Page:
In addition to Google Workspace and OneDrive, there are more than a dozen different providers of personal file-sharing services, including Apple’s Dropbox, Box, and iCloud. Many of these are free or nearly free for minimal use. But if you’re looking at these services, everyone in your sharing circle needs to use two-factor authentication (like Authy) to access them, not just a username and password. Still, they’re often second-rate when it comes to user experience (Dropbox’s collaboration features can be confusing, iCloud and Windows have a complicated relationship, and Box’s file preview feature doesn’t make a great job). They’re suitable for one-time sharing or file sharing on your own devices, but they’re not my preferred solution.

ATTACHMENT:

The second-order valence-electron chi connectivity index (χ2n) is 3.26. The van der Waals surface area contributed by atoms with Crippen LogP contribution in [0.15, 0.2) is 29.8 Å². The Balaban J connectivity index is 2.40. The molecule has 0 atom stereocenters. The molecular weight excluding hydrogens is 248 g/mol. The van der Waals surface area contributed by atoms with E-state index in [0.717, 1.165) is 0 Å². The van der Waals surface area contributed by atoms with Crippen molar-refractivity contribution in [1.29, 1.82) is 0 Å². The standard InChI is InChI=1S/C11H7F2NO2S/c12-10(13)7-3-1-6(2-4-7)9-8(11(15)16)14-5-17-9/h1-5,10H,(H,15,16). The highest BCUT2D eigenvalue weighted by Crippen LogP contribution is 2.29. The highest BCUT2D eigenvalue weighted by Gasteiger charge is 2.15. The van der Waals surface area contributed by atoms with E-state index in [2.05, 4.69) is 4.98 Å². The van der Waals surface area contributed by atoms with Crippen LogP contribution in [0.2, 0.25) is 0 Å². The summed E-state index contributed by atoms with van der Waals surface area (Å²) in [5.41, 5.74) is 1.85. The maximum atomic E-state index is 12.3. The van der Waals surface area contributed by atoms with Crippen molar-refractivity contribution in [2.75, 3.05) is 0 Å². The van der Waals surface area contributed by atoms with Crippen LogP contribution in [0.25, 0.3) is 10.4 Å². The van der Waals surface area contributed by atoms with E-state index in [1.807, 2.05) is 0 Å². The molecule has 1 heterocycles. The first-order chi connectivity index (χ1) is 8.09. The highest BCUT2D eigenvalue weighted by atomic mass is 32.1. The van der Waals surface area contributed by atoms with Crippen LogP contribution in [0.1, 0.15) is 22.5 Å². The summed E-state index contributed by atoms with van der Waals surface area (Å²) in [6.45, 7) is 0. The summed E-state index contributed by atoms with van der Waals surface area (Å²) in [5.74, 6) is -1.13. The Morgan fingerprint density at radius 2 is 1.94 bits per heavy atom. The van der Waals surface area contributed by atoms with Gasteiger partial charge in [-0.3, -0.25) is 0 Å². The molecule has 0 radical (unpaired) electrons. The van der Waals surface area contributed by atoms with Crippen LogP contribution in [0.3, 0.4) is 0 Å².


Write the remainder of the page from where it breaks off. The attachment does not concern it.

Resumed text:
Instead, you should consider an enterprise-grade cloud-based file sharing service, one that adds more layers of protection by encrypting your data and has streamlined access control. Egnyte, SecureDocs, ShareFile, and SugarSync are just a few of the more popular services; Here’s a table with a rough comparison of how much they cost and what they offer to get you started:

Comparison of popular services for secure file sharing

Seller monthly prices max. Upload file Free trial period Application Integration
Seller monthly prices max. Upload file Free trial period Application Integration
egnyte $20/user 100GB 15 days Extensive
SecureDocs $250 for unlimited users Unlimited 14 days Limited
ShareFile/Citrix $50 for unlimited users 100GB 30 days Extensive
SugarSync $55 for 3 users 300 GB for web clients 30 days* Limited

*Credit card required to activate free trial